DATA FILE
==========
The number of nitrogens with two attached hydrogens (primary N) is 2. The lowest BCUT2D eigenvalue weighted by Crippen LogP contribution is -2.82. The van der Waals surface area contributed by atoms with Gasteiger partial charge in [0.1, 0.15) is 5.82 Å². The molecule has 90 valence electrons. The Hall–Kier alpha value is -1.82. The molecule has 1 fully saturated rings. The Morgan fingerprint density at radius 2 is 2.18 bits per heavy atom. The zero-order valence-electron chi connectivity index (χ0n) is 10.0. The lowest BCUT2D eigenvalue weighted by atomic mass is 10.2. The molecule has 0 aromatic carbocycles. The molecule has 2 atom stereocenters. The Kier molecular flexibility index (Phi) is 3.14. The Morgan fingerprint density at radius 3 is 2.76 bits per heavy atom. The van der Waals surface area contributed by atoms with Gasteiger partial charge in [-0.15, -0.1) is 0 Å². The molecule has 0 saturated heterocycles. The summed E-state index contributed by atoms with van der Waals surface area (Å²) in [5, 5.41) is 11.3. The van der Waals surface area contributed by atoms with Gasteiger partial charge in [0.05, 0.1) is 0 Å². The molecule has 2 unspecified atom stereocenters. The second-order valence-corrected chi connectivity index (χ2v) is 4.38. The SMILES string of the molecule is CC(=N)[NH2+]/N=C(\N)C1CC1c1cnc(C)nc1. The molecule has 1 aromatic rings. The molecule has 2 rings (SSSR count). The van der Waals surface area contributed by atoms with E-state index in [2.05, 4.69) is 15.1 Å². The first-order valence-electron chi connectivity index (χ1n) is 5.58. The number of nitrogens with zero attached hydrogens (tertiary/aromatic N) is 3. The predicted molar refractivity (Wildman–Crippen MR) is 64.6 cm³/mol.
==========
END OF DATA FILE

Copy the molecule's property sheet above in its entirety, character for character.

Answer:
The number of nitrogens with two attached hydrogens (primary N) is 2. The lowest BCUT2D eigenvalue weighted by Crippen LogP contribution is -2.82. The van der Waals surface area contributed by atoms with Gasteiger partial charge in [0.1, 0.15) is 5.82 Å². The molecule has 90 valence electrons. The Hall–Kier alpha value is -1.82. The molecule has 1 fully saturated rings. The Morgan fingerprint density at radius 2 is 2.18 bits per heavy atom. The zero-order valence-electron chi connectivity index (χ0n) is 10.0. The lowest BCUT2D eigenvalue weighted by atomic mass is 10.2. The molecule has 0 aromatic carbocycles. The molecule has 2 atom stereocenters. The Kier molecular flexibility index (Phi) is 3.14. The Morgan fingerprint density at radius 3 is 2.76 bits per heavy atom. The van der Waals surface area contributed by atoms with Gasteiger partial charge in [-0.15, -0.1) is 0 Å². The molecule has 0 saturated heterocycles. The summed E-state index contributed by atoms with van der Waals surface area (Å²) in [5, 5.41) is 11.3. The van der Waals surface area contributed by atoms with Gasteiger partial charge in [0.05, 0.1) is 0 Å². The molecule has 2 unspecified atom stereocenters. The second-order valence-corrected chi connectivity index (χ2v) is 4.38. The SMILES string of the molecule is CC(=N)[NH2+]/N=C(\N)C1CC1c1cnc(C)nc1. The molecule has 1 aromatic rings. The molecule has 2 rings (SSSR count). The van der Waals surface area contributed by atoms with E-state index in [2.05, 4.69) is 15.1 Å². The first-order valence-electron chi connectivity index (χ1n) is 5.58. The number of nitrogens with zero attached hydrogens (tertiary/aromatic N) is 3. The predicted molar refractivity (Wildman–Crippen MR) is 64.6 cm³/mol.